1. Thelia asprella (Schimper) Sullivant in A. Gray, Manual ed. 2. 660. 1856.
Leskea asprella Schimper in P. Bruch and W. P. Schimper, Bryol. Europ. 5: 136. 1850; Hypnum hirtellum var. furcatum Müller Hal.
Stems creeping, densely and regularly 1-pinnate, often densely tomentose, branches simple; paraphyllia not seen; pseudoparaphyllia filamentous. Stem and branch leaves ± similar, 0.8-1 mm; margins plane throughout or erect to somewhat incurved basally, plane distally, ciliate basally, ciliate-papillose distally; apex broadly acute to obtuse, acumen spreading-piliferous, occasionally long-apiculate; laminal cells rhombic nearly throughout, 12-20 × 8-12 µm, papillae usually 3-6-branched. Seta 0.8-1.2 cm. Capsule 2-2.5 mm; operculum 1-1.3 mm. Calyptra 2-3 mm. Spores 6-10 µm.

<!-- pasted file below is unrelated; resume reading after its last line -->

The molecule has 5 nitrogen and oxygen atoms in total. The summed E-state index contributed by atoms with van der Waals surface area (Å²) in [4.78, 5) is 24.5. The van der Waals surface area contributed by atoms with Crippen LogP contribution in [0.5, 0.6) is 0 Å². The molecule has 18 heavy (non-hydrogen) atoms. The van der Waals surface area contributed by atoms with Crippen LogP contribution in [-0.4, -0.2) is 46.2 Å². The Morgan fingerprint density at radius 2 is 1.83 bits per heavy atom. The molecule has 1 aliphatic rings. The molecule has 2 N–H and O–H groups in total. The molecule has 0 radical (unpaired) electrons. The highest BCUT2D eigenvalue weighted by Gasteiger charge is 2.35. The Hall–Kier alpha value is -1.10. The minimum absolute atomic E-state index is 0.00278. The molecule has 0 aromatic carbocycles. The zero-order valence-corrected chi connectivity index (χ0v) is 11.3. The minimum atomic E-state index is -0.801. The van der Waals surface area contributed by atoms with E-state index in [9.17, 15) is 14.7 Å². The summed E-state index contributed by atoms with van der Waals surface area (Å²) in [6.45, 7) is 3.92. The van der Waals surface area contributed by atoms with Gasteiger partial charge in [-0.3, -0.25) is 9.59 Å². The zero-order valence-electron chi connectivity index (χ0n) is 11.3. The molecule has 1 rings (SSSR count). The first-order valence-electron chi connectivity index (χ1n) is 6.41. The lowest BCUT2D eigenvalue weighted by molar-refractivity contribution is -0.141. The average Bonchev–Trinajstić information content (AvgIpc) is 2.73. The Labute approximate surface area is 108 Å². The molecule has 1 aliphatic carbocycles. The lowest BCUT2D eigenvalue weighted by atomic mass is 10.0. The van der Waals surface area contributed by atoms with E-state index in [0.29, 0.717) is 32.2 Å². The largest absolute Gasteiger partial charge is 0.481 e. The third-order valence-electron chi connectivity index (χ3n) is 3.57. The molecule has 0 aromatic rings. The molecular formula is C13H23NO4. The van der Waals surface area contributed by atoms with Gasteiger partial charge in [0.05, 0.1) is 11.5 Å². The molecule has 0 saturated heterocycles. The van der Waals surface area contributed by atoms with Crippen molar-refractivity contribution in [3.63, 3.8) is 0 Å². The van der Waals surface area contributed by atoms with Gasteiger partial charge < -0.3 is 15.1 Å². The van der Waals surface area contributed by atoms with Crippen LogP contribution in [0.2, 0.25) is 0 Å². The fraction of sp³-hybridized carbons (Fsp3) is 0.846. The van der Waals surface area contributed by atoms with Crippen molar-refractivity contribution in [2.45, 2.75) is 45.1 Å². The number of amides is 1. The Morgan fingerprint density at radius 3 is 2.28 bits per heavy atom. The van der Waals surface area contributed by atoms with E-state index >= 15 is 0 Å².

Tree trunks, rotting stumps, humus, soil at base of trees, over rock, on ground; low to moderate elevations (20-800 m); Ont., Que.; Ala., Ark., Conn., Del., Fla., Ga., Ill., Ind., Iowa, Kans., Ky., La., Maine, Md., Mass., Mich., Minn., Miss., Mo., Nebr., N.H., N.J., N.Y., N.C., Ohio, Okla., Pa., R.I., S.C., Tenn., Tex., Vt., Va., W.Va., Wis.
Thelia asprella is a fairly small species that usually grows in large, dense mats at the base of trees. Thelia asprella and T. hirtella are nearly identical in aspect; both species have terete-foliate, regularly branched, densely radiculose stems, and piliferous leaves. Thelia hirtella differs from T. asprella most clearly in having unbranched laminal cell papillae; in addition, the leaves in T. hirtella are dimorphic with stem leaves much larger and more densely ciliate than the branch leaves. Thelia lescurii is a larger plant than T. asprella that nearly always grows on soil or over rocks. In the field, T. lescurii can often be distinguished from T. asprella because its short-apiculate leaves give the plants a smoothly imbricate appearance. In T. asprella, the piliferous apices are often spreading, giving the plants a ragged appearance.